Friday, 5 July 2013

I Love a Parade...

When I told my husband that I thought we should walk in the local 4th of July parade with the Cisco Center float he looked at me like I had gone mad.  We usually don't take our kids to parades, let alone ask them to participate.  But I thought they could benefit from having this experience and figured that if ever we were going to try it, the safest way to do it would be while surrounded by about 10 special needs childcare providers and about as many special needs families. 

To those of you with neurotypical kids I should explain that a parade is nothing short of a sensory nightmare.  Large crowds, unfamiliar faces, lots of waiting, people throwing or handing things to you, loud sirens, bands, flashing lights, and no clear escape route if things get to be too much.  Jack has had several meltdowns at parades. 

My thinking was that participating in a parade might actually be better than watching one.  At least this way, the faces surrounding the boys were familiar, they would have the same noises instead of constant changes- and we got lucky yesterday since a Christian band was on the float in front of us.  And they would be moving instead of sitting still.  So I packed like we were going off to war, slathered on the sunblock, put the wagon in the trunk and we gave it a go.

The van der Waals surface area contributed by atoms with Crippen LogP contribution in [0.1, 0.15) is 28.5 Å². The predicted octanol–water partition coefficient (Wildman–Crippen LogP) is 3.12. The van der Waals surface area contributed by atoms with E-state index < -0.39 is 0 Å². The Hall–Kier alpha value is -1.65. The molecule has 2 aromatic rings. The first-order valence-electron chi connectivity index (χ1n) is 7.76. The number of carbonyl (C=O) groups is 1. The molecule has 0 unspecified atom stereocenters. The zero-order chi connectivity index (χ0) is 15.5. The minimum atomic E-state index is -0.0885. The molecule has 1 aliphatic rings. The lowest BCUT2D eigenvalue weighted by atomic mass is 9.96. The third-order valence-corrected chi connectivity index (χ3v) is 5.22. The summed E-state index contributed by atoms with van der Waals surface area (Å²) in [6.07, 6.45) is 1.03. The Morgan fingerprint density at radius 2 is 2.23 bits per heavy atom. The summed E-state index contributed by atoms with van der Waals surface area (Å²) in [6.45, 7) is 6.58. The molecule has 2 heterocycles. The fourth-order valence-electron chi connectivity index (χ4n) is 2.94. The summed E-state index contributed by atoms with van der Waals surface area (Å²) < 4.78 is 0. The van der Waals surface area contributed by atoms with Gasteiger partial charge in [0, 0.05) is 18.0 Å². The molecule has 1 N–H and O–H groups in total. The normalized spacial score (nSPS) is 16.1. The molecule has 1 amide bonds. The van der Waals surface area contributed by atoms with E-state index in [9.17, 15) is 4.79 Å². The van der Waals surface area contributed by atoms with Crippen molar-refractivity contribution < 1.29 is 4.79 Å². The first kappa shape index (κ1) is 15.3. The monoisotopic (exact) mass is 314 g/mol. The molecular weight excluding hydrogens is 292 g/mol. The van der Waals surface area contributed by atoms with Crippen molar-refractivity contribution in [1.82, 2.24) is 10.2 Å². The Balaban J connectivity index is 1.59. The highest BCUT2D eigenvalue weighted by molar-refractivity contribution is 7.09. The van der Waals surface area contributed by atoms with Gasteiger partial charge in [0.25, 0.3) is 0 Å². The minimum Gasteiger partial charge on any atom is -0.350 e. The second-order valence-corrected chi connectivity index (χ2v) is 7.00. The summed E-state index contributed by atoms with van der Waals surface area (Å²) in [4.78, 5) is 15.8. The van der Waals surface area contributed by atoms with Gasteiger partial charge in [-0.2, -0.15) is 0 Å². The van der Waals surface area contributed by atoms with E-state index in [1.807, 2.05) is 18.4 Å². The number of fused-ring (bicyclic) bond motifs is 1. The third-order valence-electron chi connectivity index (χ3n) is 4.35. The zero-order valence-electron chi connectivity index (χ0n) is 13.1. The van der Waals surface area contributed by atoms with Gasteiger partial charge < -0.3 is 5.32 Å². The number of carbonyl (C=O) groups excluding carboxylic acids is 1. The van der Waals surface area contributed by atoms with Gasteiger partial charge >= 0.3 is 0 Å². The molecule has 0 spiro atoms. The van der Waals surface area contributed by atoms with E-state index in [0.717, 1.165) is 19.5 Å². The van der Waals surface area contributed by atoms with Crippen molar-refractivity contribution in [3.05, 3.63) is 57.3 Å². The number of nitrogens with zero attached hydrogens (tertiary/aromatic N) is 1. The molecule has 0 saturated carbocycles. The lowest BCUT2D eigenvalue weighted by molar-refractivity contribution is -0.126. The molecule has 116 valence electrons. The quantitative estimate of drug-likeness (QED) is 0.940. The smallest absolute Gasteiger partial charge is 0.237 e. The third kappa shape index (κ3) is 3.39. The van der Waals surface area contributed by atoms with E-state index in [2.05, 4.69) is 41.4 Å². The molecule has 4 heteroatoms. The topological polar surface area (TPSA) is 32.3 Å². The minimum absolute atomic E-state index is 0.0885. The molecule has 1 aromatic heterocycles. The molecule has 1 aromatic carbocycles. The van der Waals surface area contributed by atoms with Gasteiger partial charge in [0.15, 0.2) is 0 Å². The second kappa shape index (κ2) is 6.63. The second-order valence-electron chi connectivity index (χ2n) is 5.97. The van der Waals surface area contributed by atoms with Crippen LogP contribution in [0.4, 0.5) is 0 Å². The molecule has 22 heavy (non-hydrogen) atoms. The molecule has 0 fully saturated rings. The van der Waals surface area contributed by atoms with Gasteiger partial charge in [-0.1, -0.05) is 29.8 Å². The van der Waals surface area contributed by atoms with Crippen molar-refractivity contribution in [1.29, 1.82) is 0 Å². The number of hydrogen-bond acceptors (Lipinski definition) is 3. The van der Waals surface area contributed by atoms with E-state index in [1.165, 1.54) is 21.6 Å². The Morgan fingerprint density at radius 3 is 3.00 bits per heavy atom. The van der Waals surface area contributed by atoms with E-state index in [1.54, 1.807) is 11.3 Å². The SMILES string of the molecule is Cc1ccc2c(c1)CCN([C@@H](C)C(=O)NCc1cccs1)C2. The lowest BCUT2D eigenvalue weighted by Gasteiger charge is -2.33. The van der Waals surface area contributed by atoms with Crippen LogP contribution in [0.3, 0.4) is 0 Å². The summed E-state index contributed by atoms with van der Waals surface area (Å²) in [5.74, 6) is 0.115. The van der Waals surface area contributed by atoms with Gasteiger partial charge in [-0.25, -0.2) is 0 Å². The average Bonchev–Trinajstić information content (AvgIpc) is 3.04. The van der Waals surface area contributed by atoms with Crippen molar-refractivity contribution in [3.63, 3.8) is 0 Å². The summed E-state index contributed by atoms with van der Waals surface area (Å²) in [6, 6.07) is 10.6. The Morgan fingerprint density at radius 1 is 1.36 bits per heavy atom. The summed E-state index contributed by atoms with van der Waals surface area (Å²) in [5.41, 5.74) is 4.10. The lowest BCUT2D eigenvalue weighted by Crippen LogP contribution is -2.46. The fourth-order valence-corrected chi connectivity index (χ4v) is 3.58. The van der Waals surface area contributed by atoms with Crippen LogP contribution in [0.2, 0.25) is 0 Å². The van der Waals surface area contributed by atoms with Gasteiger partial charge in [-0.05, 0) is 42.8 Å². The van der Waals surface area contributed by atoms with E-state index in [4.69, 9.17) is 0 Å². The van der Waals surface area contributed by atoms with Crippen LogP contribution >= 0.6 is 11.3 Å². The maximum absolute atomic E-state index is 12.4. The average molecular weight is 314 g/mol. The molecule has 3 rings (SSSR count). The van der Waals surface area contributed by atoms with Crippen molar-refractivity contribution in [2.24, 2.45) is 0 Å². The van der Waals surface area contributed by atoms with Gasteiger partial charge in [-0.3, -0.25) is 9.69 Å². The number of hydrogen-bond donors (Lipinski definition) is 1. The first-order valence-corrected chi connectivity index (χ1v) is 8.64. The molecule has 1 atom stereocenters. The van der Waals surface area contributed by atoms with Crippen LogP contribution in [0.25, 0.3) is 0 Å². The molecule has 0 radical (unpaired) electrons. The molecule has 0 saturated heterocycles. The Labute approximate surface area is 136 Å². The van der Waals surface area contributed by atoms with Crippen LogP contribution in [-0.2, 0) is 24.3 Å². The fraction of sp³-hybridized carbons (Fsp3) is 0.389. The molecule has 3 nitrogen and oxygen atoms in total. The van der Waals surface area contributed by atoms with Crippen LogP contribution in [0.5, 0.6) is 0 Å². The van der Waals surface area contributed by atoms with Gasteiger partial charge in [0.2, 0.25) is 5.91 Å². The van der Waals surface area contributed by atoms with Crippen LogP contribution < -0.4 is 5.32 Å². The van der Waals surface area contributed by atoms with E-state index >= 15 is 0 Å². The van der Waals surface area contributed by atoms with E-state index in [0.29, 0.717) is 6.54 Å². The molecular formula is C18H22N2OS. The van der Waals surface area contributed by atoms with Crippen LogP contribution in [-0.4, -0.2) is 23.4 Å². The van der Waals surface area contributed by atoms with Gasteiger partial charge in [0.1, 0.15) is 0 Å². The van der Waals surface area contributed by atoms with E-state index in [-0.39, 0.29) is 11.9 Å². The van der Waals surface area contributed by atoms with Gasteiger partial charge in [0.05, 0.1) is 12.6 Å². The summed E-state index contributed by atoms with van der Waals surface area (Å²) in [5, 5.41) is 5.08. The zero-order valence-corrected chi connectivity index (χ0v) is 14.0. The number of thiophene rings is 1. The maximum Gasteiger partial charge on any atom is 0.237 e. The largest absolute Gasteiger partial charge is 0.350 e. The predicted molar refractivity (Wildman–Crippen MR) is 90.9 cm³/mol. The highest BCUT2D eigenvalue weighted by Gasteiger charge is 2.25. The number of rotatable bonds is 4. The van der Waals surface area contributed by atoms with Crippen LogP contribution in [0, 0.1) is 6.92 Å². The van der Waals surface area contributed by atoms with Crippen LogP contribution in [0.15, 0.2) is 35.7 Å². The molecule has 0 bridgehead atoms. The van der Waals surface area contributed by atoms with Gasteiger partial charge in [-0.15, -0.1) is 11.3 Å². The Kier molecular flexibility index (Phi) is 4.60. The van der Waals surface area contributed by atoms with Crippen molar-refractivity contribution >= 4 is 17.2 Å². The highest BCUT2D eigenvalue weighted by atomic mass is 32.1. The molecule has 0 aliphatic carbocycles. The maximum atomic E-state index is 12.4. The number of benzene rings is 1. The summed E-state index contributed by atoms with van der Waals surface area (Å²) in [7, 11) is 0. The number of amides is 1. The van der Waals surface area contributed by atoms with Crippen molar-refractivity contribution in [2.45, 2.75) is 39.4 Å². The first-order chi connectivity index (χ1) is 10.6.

I would say the hardest part for the boys (all of us really) was waiting for the parade to start.  We were standing at the float for a good two hours before we actually moved.  That would be hard for any kid, let alone ours.  Jack was trying to eat everything in sight, and Nate, well he was just running.  Everywhere.  He did pause to dance to the band next to us at one point though, which was ridiculously cute...

Candy diving, but notice he has an apple too!

By the time we were ready to actually get moving, John and I decided it would be best to divide and conquer.  Jack was really wound up, so he and John went to sit in the back of the truck.  This helped Jack feel a bit more protected, and worked out pretty well, although he did apparently still have some trouble with all of the noises.

Nate and I pulled wagon duty.  I was concerned about him staying in the wagon for the whole 2 mile route, but he did pretty well.  I even had a little help...

Nate had quite a few of the bystanders cracking up- he was playing the role of contortionist in the wagon.  Lying on his back, his tummy, sitting up, and his favorite, as shown below was dangling his legs over one side or the other.  Also, most of the time he had one shoe off, which is his norm (always the right one), but I can't even tell you how many people helpfully pointed it out.  People were so nice.   He did pretty well, but was ready to be done by the time it was over- hey, me too!

So we made it all the way through!  We hitched a ride back to our car in the back of the truck (roads were still closed) and had a quiet afternoon.  Especially him...

Thanks Cisco Center for yet another great experience!

1 comment:

  1. I am so proud of all four of you! You guys did an amazing job and it would not have been the same without you! Thanks for giving the kids the experience- I hope you will come again next year! Just because I was sick doesn't mean I love your kids any less! :)